Suffering from writer's block and eagerly awaiting his writing award, Harry Block remembers events from his past and scenes from his best-selling books as characters, real and fictional, come back to haunt him.
A director is forced to work with his ex-wife, who left him for the boss of the studio bankrolling his new film. But the night before the first day of shooting, he develops a case of psychosomatic blindness.
Larry and Carol are fairly normal New Yorkers who have sent their son off to college. They meet an elderly couple down the hall and later in the week find that the wife has suddenly died. Carol becomes suspicious of Paul who seems to be too cheerful and too ready to move on. She begins her investigation. Larry insists she is becoming too fixated on their neighbor as all of the irregularities seem to have simple non-homicidal explanations. Ted, a recently divorced friend helps her investigation and Larry begins to become jealous of their relationship and agrees to help her. Written by
John Vogel <firstname.lastname@example.org>
The picture was the No. #1 film at the United Kingdom box-office for one week for the weekend ending 23rd January 1994. See more »
Toward the end of the film, when Paul is lying on the floor of the backstage, killed by Gladys, pieces of broken glass are falling around him. And we definitely see the hand of one of the crew members, in the upper left corner of the screen, throwing a piece of glass on the floor. See more »
C'mon, you promised to sit through the hockey game without being bored,
I know, honey, I promised.
and I'll sit through the Wagner opera with you next week.
I already bought the earplugs.
Yeah, well, with your eyesight I'm surprised you can see the puck. Wow, yay, come on.
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Breezy but not lightweight, a total fun and warm and human adventure...
Manhattan Murder Mystery (1993)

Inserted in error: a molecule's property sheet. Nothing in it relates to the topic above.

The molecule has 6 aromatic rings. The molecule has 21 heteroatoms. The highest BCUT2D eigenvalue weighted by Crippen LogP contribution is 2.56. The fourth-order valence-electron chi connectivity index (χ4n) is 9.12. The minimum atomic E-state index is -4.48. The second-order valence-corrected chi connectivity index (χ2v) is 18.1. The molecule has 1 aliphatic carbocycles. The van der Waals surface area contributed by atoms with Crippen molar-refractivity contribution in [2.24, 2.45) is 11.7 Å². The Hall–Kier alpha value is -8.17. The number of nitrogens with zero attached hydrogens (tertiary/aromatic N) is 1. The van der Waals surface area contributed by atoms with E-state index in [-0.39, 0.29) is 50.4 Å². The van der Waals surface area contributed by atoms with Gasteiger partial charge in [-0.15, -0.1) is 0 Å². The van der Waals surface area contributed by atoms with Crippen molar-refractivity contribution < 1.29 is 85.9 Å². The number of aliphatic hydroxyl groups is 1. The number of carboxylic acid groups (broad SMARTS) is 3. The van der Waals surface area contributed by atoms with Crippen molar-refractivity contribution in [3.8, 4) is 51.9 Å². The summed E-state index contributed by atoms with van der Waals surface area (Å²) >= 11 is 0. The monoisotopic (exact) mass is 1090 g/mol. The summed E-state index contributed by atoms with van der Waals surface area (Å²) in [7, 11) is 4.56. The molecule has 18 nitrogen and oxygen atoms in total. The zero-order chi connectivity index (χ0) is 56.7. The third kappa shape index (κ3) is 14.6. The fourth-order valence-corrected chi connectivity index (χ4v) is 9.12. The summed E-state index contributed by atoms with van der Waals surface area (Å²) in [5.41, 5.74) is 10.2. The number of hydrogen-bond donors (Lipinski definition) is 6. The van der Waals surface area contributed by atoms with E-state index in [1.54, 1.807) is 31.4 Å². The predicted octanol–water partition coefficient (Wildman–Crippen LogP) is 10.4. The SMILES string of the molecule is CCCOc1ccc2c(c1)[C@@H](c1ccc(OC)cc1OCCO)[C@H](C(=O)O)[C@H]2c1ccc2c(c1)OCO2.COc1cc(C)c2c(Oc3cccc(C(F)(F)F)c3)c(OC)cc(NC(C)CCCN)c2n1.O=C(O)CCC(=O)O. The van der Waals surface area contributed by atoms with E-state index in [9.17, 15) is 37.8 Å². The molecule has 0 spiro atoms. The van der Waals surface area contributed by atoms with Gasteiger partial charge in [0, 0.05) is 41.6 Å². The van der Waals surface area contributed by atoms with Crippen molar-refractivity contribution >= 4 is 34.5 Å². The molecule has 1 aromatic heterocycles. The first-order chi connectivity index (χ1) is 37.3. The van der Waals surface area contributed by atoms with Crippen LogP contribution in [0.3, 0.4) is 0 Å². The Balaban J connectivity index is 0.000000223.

This movie almost defines delightful--at least for people who already like Woody Allen. (For some, Allen will always be irritating, no matter how brilliant the movie.)
Without a shred of pretension, and without really any suspense in the usual murder mystery way, we get sucked into what is perhaps the most believable of murder mysteries ever. The reason is simple. It's told as if two very ordinary, slightly bookish, not so slightly neurotic New Yorkers stumble on a murder.
It's the story of what we would all do if we thought our neighbor had murdered his wife. The bumbling, the doubts, the revelations, the sneaking around, the giggling.
It helps (a lot) that we have the reuniting of Allen with Diane Keaton, and it's a nice breeze in the room to have both Alan Alda at his ordinary guy best and Angelica Huston as a true New Yorker brimming with confidence and savvy. (Huston is from California, a daughter in the famous movie family. Alda, nicely enough, is a New Yorker for real.)
Don't expect anything deep, hilarious, or clever (three of the many intentions in Allen's movies). But it's really well made, superbly written, acted with utter believability, paced with snap, and filled with small surprises. Using the crack team Allen had in place in this period (set designer, photographer, editor, etc.), almost nothing could go wrong. As long as you like this kind of thing in the first place--a Woody Allen movie in the easy going vein.
I loved it.
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